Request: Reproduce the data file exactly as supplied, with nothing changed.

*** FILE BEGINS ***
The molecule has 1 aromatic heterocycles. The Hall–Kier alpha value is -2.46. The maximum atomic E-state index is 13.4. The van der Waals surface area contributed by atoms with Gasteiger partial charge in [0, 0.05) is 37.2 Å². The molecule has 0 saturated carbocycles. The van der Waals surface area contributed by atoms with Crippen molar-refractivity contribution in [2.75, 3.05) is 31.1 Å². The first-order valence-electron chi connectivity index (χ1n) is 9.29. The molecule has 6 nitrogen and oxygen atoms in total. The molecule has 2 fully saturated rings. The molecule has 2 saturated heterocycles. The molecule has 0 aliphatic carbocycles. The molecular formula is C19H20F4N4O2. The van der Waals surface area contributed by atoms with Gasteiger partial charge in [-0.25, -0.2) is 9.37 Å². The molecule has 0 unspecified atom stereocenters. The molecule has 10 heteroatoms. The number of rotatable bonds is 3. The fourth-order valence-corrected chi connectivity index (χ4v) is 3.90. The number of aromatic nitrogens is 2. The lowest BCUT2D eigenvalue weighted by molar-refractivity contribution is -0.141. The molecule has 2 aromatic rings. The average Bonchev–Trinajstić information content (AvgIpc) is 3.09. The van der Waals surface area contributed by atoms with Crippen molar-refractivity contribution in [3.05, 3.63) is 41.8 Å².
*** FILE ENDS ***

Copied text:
The molecule has 1 aromatic heterocycles. The Hall–Kier alpha value is -2.46. The maximum atomic E-state index is 13.4. The van der Waals surface area contributed by atoms with Gasteiger partial charge in [0, 0.05) is 37.2 Å². The molecule has 0 saturated carbocycles. The van der Waals surface area contributed by atoms with Crippen molar-refractivity contribution in [2.75, 3.05) is 31.1 Å². The first-order valence-electron chi connectivity index (χ1n) is 9.29. The molecule has 6 nitrogen and oxygen atoms in total. The molecule has 2 fully saturated rings. The molecule has 2 saturated heterocycles. The molecule has 0 aliphatic carbocycles. The molecular formula is C19H20F4N4O2. The van der Waals surface area contributed by atoms with Gasteiger partial charge in [-0.25, -0.2) is 9.37 Å². The molecule has 0 unspecified atom stereocenters. The molecule has 10 heteroatoms. The number of rotatable bonds is 3. The fourth-order valence-corrected chi connectivity index (χ4v) is 3.90. The number of aromatic nitrogens is 2. The lowest BCUT2D eigenvalue weighted by molar-refractivity contribution is -0.141. The molecule has 2 aromatic rings. The average Bonchev–Trinajstić information content (AvgIpc) is 3.09. The van der Waals surface area contributed by atoms with Crippen molar-refractivity contribution in [3.05, 3.63) is 41.8 Å².